that's a good question, not sure I have the answer, but I will try.

I think the original StringBuffer object is passed by value to the 3 InSync constructors. Because what you're passing by value is really a reference to the object, you end up getting 3 new references to the same object. Then inside the method, you get 3 more references, but they are also assigned the same object.

Total 7 references to the same object:
sb references "A"
the 3 method local vars named letter reference "A"
and the 3 this.letter fields reference "A"

So, my guess is this is why they are all locking on the same object. I bet this is also why you can only lock on objects and not primitives. Since if you pass a primitive around, you get a new copy of that primitive. Let me know if this is wrong, I find this topic difficult too.
Unless this is a possible answer, I think there is a bug in the following code sample:

void start() {
InnerRun ir = new InnerRun();
Thread t = new Thread(ir); //wasn't passed the runnable ir
InnerRunTwo irr = new InnerRunTwo(t);
Thread uu = new Thread(irr);
t.start();
uu.start();
}

If you make this change then you will get 100 Ren and then 100 Stimpy. As it was in the original code, the thead t wasn't given a job(a runnable) to do.
I just re-read the link that Fred posted.

It appears that objects in the string pool are eligible for garbage collection, but not until the program is unloaded. So, for the exam, it seems to me it makes sense to think of all strings as objects that are eligible for GC if nothing references them. The specifics of the pool are not important for the exam.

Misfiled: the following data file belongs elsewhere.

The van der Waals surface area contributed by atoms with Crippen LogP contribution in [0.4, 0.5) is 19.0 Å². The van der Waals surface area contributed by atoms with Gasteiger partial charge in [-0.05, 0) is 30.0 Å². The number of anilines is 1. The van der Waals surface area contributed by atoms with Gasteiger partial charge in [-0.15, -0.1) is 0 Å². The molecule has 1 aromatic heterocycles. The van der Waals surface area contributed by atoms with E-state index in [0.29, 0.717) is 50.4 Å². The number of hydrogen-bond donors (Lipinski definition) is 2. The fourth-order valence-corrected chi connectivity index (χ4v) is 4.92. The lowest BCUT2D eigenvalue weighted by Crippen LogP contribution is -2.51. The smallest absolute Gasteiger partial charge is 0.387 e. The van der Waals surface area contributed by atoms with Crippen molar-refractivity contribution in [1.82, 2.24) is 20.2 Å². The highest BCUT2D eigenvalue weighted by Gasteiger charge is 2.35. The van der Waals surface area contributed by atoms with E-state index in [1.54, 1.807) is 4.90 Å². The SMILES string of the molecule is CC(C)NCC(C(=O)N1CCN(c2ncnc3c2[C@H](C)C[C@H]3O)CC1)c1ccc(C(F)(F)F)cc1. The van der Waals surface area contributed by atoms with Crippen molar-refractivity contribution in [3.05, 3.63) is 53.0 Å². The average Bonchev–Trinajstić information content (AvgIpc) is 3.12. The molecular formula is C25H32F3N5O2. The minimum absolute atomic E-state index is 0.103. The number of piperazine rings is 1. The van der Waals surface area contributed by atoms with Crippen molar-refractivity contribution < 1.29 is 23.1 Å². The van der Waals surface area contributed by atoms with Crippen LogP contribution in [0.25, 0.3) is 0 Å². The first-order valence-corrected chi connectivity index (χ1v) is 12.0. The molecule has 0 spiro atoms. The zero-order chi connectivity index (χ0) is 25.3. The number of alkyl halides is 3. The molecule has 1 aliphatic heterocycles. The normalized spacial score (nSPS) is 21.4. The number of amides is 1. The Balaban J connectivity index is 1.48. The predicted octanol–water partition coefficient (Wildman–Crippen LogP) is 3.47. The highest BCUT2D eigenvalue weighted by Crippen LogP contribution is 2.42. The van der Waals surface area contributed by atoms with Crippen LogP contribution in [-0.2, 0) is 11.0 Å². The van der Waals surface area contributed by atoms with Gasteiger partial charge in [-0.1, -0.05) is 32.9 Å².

SCJP page 413-415 reads:

String s = "abcdef";

is a shortcut for

String s = new String("abcdef");

Then they go on to show that the 1st example creates "abcdef" on the heap. figure 6.1

So it seems to me, by the K&B definition, that the answer to the original question is: 1 object is eligible for garbage collection.
Jegon,

That's a good point you make, but I was just trying to point out that you _could_ have an IS-A relationship in terms of Class B extending class A and have no possibility of polymorphism. So technically, the way I read the answer it is false.

That's the trouble with some of the questions that _should_ be easy questions on the exam. It's easy to write an ambiguous question about cohesion, or coupling, or polymorphism. I've come across several situations in the mock exams. Unfortunately, I read the questions very literally and then get the answer wrong. I would have phrased it as:

IS-A relationships usually rely on polymorphism
there are many programmers who are also musicians, I think they are similar disciplines on many levels. Several of my csci profs had undergraduate music degrees.
<Perhaps the question would have been better as "Polymophism always depends on the IS-A relationship - true or false?">

I can get behind this being true, but not the reverse.
It's my understanding that polymorphism is specifically when a super class reference refers to a sub class object. The runtime machine can polymorphically call the correct instance method based on the actual object. However, it seems to me that you could have this inheritance structure between two classes that have only static methods and there will be no polymorphism

So inheritance (IS-A relationships) are not always polymorphic. Amy I wrong about this?
true-- from the LearnKey exam.

Is this ALWAYS true? What if you have a class B that extends class A and they don't have any instance methods/vars--only static. Isn't there technically still an IS-A relationship between the classes with no chance of polymorphism?